Analyze Your Small-Business Location and Surroundings
The very first section of the plan for your small business summarizes how the location and surrounding environment will affect your company’s success. It examines the industry you’re in, your customers, and your competition. The first factor that affects the success of most small businesses is location because it often determines who your customers are and what businesses you compete against.
When you’re clear about the geographic scope of your market area, you can evaluate the composition of the population, economic conditions, and competing businesses. If your business serves multiple market areas, you need to assess these same issues in each area to arrive at a useful analysis upon which to plan your business.
Especially if your business relies on foot traffic and spontaneous buying decisions, where you place your shop or office — on a busy thoroughfare or on a less-traveled alleyway — can mean the difference between success and failure to attract adequate visibility and activity. So make sure that you spend serious business-planning time weighing the pros and cons of your location and make an equal effort evaluating the business environment of your market area.
The Internet has given new meaning to location. Even many bricks-and-mortar companies have websites. More and more companies are doing business entirely on the web. For these e-businesses, driving traffic to their website is the key to success. A simple and easy-to-remember URL can go a long way toward making customers aware of your presence on the web.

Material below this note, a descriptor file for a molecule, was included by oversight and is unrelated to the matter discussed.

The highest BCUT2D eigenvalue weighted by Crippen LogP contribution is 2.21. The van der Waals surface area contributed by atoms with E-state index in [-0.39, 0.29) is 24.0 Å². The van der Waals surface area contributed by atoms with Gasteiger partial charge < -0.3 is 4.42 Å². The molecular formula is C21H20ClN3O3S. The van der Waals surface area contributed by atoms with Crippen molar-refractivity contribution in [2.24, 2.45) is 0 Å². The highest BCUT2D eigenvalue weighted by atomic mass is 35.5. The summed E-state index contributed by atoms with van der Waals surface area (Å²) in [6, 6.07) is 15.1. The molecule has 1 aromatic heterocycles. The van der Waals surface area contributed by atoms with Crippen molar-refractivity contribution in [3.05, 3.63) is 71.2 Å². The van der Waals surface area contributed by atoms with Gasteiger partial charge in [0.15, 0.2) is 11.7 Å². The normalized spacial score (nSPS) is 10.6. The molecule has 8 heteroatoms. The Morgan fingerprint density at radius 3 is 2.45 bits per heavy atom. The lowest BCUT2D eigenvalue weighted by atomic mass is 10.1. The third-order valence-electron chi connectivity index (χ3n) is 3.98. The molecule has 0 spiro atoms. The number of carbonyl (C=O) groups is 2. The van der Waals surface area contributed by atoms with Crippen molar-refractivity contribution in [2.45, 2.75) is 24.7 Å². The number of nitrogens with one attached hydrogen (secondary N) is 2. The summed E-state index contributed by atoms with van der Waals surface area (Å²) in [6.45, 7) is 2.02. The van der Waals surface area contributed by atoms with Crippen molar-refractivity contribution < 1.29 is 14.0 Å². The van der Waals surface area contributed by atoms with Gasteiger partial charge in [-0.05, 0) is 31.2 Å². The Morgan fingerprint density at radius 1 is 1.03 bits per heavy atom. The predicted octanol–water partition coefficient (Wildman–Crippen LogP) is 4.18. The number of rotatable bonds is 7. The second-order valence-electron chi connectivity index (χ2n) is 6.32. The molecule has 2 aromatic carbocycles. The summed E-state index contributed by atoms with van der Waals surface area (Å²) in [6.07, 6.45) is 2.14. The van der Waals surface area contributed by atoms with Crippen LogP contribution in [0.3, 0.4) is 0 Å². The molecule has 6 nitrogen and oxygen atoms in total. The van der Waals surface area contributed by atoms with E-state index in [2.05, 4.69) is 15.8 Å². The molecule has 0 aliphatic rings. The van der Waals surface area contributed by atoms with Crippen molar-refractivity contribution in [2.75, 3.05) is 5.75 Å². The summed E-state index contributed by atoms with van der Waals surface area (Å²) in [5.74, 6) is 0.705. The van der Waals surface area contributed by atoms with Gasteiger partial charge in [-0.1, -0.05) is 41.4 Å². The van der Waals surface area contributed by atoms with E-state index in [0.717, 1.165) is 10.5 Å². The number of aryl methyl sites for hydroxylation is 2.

A new travel magazine, called AFAR, has the nifty URL http://afar.com. Talk about easy to remember. Beyond an easy-to-remember name, Internet sites depend on links on other sites to drive customers their way, as well as mastery of social networking tools such as Facebook and Twitter. The more links you have to your site, the better your location on the Internet.
Location can be critical in another way. Suppose that you’re starting a small software company that will depend on highly trained software engineers. You have to locate your company in a place where these kinds of people live — or at least are willing to move.
You’re likely to find them in Seattle, Washington, or San Jose, California, for example. You may have some trouble, though, if you set up shop in Mountain Home, Arkansas. That’s important to remember as you begin planning your business.
Complete the business environment section of your business plan in three parts:
Describe your business or industry arena, including the trends you’re seeing. Note whether the market is growing or receding; what it takes to enter the arena; and any technological, regulatory, or other changes you see on the horizon.
Describe your customers by stating where they live or are located; facts about their age, gender, income, marital status, and so on; and anything you know about why and how they buy products like yours.
Describe your competitive environment, including the strengths, capabilities, and growth plans of major competing businesses and how you plan to differentiate your business.